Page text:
U.S. dietary guidelines suggest a maximum intake of 2,300 mg of sodium per day (5.8 g of salt), while the average consumer intake is 9 g of salt (3,600 mg Na) per day. Sea salts can have lower sodium content and distinct mineral profiles that may also influence salty taste intensity and/or time intensity. The objective of this study was to evaluate the sensory profiles of sea salts and to determine if other mineral content impacted the basic taste profile. Sea salts (n = 38) were collected and sodium, calcium, potassium, magnesium, iron and zinc concentration of each salt was determined. A trained descriptive sensory panel (n = 9 panelists) evaluated each salt in triplicate. Salt solutions were evaluated on an equivalent weight and on an equivalent sodium content basis. Time-intensity profiling of salty taste was also conducted. Salts differed (P < 0.05) in specific minerals. Some sea salts had volatile flavors (green/herbal, smoky, earthy) while three sea salts had 30% less sodium compared to a reference table salt. Salty taste intensity on an equivalent sodium basis was not different (P < 0.05), but time-intensity profiles for salty taste were distinct (P < 0.05). These results suggest that other minerals may play a role in salty taste perception.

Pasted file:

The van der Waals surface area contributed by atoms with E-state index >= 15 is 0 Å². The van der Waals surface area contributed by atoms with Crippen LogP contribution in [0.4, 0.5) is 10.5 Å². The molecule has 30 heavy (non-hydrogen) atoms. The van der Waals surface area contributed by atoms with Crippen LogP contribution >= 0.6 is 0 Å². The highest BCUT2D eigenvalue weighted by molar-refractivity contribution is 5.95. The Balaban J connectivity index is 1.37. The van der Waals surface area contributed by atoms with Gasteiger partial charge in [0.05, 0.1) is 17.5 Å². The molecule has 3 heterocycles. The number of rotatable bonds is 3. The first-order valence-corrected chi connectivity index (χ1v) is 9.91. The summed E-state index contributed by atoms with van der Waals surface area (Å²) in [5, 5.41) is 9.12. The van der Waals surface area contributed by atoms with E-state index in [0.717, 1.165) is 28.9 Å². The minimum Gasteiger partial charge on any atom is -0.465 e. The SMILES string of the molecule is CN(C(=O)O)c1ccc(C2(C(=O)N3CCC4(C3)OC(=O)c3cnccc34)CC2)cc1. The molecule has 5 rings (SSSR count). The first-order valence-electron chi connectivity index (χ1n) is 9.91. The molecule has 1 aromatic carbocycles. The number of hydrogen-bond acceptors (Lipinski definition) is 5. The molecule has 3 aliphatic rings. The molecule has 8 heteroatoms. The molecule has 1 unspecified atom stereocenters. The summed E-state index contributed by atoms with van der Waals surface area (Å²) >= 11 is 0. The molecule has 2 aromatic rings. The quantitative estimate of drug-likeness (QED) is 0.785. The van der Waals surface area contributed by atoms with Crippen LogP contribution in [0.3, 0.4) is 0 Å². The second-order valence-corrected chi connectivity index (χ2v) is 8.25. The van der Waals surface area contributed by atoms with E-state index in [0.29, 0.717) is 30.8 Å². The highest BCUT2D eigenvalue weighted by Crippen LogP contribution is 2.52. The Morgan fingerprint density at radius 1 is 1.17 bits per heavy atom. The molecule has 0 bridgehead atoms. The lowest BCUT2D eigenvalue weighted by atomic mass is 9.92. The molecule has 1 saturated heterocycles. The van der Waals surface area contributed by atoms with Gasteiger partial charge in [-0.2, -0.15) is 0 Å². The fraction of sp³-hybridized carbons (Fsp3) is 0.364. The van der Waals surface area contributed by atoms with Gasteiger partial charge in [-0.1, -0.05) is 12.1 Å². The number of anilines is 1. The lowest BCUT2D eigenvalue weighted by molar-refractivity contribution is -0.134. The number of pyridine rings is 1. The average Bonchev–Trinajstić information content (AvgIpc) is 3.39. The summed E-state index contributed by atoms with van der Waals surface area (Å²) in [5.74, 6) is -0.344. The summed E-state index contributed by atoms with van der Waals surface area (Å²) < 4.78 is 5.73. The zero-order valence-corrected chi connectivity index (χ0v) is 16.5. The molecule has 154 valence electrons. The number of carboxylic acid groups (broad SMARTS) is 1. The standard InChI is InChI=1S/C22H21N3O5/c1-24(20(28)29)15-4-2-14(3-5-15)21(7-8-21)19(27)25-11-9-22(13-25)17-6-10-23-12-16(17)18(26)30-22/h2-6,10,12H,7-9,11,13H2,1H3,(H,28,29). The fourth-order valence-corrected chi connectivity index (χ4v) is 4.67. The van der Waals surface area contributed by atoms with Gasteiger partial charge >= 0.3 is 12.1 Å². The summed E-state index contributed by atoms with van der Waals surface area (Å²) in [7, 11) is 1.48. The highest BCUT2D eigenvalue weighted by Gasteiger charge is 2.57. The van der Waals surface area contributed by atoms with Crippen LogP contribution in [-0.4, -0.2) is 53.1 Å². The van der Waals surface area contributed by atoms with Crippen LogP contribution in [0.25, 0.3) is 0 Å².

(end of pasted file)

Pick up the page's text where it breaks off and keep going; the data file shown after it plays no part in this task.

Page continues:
Food processors are very interested in reducing amounts of sodium present in food products. Some food products have been advertising the use of sea salt. There has been some controversy that sea salt may be healthier than table salts due to the presence of other minerals. This research demonstrates that sea salts harvested from different parts of the world have different mineral content and time-intensity profiles of salty taste. Due to the different time intensity profiles, it may be possible to use less of some sea salts to obtain the same salty taste as a food containing traditional salt but having a lower sodium content.